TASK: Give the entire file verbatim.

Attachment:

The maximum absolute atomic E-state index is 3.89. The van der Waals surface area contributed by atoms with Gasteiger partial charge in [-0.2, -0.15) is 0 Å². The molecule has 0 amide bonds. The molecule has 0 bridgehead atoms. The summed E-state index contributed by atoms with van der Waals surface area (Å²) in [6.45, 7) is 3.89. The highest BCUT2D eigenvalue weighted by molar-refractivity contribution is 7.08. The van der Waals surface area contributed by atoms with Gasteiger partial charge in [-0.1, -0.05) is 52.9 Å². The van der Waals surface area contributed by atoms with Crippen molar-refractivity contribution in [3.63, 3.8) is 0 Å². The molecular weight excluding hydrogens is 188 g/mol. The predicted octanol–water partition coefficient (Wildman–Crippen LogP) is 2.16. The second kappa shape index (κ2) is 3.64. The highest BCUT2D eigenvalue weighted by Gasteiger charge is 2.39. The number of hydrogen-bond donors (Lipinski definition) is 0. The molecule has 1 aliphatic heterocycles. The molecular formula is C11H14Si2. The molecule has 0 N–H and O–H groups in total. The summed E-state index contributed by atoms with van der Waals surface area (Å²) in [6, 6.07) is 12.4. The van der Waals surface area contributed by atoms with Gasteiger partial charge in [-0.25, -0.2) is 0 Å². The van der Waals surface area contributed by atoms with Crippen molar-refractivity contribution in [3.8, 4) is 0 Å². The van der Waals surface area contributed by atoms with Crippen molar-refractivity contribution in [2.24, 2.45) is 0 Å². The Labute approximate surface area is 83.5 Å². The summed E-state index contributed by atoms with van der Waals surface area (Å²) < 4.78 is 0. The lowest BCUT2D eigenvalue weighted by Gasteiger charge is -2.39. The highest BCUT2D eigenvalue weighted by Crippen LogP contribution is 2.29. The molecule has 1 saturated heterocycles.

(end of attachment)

The maximum absolute atomic E-state index is 3.89. The van der Waals surface area contributed by atoms with Gasteiger partial charge in [-0.2, -0.15) is 0 Å². The molecule has 0 amide bonds. The molecule has 0 bridgehead atoms. The summed E-state index contributed by atoms with van der Waals surface area (Å²) in [6.45, 7) is 3.89. The highest BCUT2D eigenvalue weighted by molar-refractivity contribution is 7.08. The van der Waals surface area contributed by atoms with Gasteiger partial charge in [-0.1, -0.05) is 52.9 Å². The van der Waals surface area contributed by atoms with Crippen molar-refractivity contribution in [3.63, 3.8) is 0 Å². The molecular weight excluding hydrogens is 188 g/mol. The predicted octanol–water partition coefficient (Wildman–Crippen LogP) is 2.16. The second kappa shape index (κ2) is 3.64. The highest BCUT2D eigenvalue weighted by Gasteiger charge is 2.39. The number of hydrogen-bond donors (Lipinski definition) is 0. The molecule has 1 aliphatic heterocycles. The molecular formula is C11H14Si2. The molecule has 0 N–H and O–H groups in total. The summed E-state index contributed by atoms with van der Waals surface area (Å²) in [6, 6.07) is 12.4. The van der Waals surface area contributed by atoms with Gasteiger partial charge in [-0.25, -0.2) is 0 Å². The van der Waals surface area contributed by atoms with Crippen molar-refractivity contribution in [3.8, 4) is 0 Å². The van der Waals surface area contributed by atoms with Crippen molar-refractivity contribution in [2.24, 2.45) is 0 Å². The Labute approximate surface area is 83.5 Å². The summed E-state index contributed by atoms with van der Waals surface area (Å²) < 4.78 is 0. The lowest BCUT2D eigenvalue weighted by Gasteiger charge is -2.39. The highest BCUT2D eigenvalue weighted by Crippen LogP contribution is 2.29. The molecule has 1 saturated heterocycles.